A Letter to Arian (11) Three Cities, and one G. K. Chesterton

roman_writerMy dear Arrian,
A few letters ago, I said that Alexander was such a complex person, he didn’t need a Homer to tell his story for him, ‘his life was poem enough’. I will confess that I was very pleased with this turn of phrase; it was very neat, and it was mine. But now, let me tell you about a writer named G. K. Chesterton who is very dear to my heart. He wrote many books on a wide variety of subjects, including one about a man of great renown called Francis of Assisi. And in that book, he said of Francis that ‘he was a poet whose whole life was a poem’*. I read this book a few years ago; the phrase must have stuck in the back of my mind somewhere! I hope you did not have similar trouble with the writers who came before you!
After the Battle of Gaugamela, you bring Alexander to Babylon. What did that city mean to you, Arrian? For me, when I think of Babylon I think of a place of great wealth and hedonism. The source of this view is the religious tradition which I come from; it is a tradition which, though it existed in your day, was still young so I doubt you know it. Anyway, you pass over Alexander’s stay in Babylon with such speed that it is impossible for me to glean your thoughts; yet, for love of you and Roman history, I would greatly like to know what – if anything – you thought.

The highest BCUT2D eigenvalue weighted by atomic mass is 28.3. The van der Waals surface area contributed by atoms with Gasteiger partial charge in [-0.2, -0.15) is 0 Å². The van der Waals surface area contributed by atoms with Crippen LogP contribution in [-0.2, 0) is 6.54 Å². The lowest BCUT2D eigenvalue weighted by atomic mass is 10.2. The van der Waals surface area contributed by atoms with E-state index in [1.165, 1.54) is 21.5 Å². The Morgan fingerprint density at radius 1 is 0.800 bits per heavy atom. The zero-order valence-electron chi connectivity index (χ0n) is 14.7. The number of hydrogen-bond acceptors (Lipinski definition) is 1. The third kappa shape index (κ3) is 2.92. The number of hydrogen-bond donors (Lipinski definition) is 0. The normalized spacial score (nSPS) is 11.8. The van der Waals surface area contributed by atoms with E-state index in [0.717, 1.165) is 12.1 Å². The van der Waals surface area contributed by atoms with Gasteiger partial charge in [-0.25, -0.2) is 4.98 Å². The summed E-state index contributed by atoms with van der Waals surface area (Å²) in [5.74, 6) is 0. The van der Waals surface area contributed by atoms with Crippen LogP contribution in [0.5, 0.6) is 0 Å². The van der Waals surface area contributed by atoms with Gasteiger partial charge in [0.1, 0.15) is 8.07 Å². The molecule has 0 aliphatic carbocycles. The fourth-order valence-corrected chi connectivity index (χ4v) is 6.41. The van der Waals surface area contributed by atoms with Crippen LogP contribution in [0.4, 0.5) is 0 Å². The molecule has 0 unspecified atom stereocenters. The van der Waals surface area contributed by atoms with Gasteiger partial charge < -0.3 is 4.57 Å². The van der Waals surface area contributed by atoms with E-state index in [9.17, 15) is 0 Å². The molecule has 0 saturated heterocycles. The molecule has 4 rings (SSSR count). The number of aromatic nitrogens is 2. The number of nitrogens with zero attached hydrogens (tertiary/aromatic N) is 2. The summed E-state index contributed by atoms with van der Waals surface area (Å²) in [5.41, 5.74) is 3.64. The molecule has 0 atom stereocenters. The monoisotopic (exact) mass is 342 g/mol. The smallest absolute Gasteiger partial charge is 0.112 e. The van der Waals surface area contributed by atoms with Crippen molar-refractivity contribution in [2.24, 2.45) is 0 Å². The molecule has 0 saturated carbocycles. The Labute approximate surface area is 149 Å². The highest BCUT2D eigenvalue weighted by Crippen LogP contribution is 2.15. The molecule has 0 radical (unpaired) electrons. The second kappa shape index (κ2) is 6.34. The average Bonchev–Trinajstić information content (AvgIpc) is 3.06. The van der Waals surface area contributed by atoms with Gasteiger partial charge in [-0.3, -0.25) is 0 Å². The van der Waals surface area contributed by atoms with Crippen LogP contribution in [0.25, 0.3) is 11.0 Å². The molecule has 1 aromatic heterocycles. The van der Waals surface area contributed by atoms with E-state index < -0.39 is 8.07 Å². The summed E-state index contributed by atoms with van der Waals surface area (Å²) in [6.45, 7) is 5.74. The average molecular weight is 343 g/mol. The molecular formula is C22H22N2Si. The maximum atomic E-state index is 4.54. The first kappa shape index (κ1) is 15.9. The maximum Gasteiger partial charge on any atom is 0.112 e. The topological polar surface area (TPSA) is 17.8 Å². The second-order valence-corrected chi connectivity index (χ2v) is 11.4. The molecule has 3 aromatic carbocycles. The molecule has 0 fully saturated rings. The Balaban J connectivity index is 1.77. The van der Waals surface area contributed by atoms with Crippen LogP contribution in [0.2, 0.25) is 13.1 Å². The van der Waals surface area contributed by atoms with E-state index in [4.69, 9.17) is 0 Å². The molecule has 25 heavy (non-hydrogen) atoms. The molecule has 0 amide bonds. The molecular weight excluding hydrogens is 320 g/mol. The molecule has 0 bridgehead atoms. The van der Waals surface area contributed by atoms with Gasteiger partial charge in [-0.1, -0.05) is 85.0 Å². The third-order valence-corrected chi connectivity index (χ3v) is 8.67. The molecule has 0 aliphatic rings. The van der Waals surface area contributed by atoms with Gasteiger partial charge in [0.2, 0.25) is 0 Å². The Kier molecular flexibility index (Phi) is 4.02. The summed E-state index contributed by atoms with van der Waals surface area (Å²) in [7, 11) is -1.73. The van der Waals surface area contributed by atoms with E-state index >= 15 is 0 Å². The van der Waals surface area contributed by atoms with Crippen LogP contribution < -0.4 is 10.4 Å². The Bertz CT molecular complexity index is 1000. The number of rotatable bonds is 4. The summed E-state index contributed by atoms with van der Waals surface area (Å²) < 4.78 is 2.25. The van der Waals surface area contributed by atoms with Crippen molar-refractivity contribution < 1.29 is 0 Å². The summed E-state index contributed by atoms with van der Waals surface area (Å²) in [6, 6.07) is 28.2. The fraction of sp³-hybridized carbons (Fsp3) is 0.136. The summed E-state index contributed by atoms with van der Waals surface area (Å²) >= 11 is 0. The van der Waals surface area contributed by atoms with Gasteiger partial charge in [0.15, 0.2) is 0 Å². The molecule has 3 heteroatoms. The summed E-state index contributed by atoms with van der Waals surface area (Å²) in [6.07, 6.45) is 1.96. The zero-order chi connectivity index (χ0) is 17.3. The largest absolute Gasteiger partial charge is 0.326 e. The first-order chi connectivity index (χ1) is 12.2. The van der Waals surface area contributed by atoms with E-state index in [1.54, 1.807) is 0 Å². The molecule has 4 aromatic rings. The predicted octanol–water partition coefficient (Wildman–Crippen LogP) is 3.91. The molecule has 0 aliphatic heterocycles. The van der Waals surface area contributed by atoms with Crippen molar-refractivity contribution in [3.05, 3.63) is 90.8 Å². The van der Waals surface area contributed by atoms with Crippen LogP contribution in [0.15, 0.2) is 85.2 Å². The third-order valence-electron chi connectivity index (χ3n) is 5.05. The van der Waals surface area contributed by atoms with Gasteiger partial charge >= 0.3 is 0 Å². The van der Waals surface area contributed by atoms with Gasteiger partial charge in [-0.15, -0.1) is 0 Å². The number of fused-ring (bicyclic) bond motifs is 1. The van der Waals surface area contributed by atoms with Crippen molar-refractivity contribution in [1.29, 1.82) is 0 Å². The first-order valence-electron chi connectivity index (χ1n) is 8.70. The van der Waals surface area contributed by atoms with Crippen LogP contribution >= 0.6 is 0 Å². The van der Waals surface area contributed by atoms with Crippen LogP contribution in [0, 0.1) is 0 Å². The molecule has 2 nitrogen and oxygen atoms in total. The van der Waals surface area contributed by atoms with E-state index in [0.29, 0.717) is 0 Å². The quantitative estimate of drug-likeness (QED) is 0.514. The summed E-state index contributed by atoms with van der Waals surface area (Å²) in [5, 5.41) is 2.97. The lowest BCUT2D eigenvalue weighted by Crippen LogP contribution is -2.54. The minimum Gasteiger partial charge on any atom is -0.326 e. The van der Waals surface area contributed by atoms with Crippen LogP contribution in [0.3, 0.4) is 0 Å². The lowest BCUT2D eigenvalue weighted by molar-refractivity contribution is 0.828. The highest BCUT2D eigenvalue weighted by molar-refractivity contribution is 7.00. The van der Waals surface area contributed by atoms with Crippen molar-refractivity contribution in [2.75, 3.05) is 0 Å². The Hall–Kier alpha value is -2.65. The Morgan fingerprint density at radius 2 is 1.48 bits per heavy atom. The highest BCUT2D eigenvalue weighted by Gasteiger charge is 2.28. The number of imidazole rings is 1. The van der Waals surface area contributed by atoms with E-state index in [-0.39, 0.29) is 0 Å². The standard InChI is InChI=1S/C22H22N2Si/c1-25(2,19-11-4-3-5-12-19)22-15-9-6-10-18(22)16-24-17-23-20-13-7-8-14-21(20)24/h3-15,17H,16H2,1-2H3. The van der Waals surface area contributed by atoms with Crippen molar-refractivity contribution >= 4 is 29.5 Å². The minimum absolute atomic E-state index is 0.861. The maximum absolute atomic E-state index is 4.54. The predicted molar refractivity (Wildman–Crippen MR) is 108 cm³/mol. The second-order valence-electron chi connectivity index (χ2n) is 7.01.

Alexander went from Babylon to Susa where he found the treasure that Xerxes stole from Greece. When I read this, I sighed – how I would have liked to have seen the fabulous works of art that he must have amassed! But you know what, I can! The principle museum of my country now exhibits a great many such works; not only from Greece but all over the world. I don’t know if they are as grand as what Alexander saw, but they are certainly more numerous. It is very funny how we sometimes fail to see that which is right in front of us.
Now, it is one thing to make best use of the tools you are given but another entirely to be able to use them innovatively. Alexander’s creation of two cavalry companies under the command of two Companions ‘who had distinguished themselves’ seems to me to have been a little master stroke, for in one go he not only weakened the tribal foundation of the Macedonian army – always a dangerous alternative power base to the king – but did it in such a way that no one could disagree with. After all, who could complain about being led by men who had proven themselves on the battlefield?
Finally, we come to Persepolis. There is a tradition, I am sure you know of it, that says Alexander was inspired to burn the Royal Palace down by Ptolemy’s companion, Thaïs. If the reason for the absence of her name in your account is because you believe that Alexander was at fault rather than her**, then I applaud your honesty. You love Alexander as much as I but are not afraid to say he was wrong where need be. Thank you for not avoiding the complexity of his character.
Your friend,

The above picture is from Ancient History
An index of all the letters can be found here
* See the video below at 15:53ff

** And not as a result of ignorance arising from the fact that Ptolemy diplomatically omitted her name

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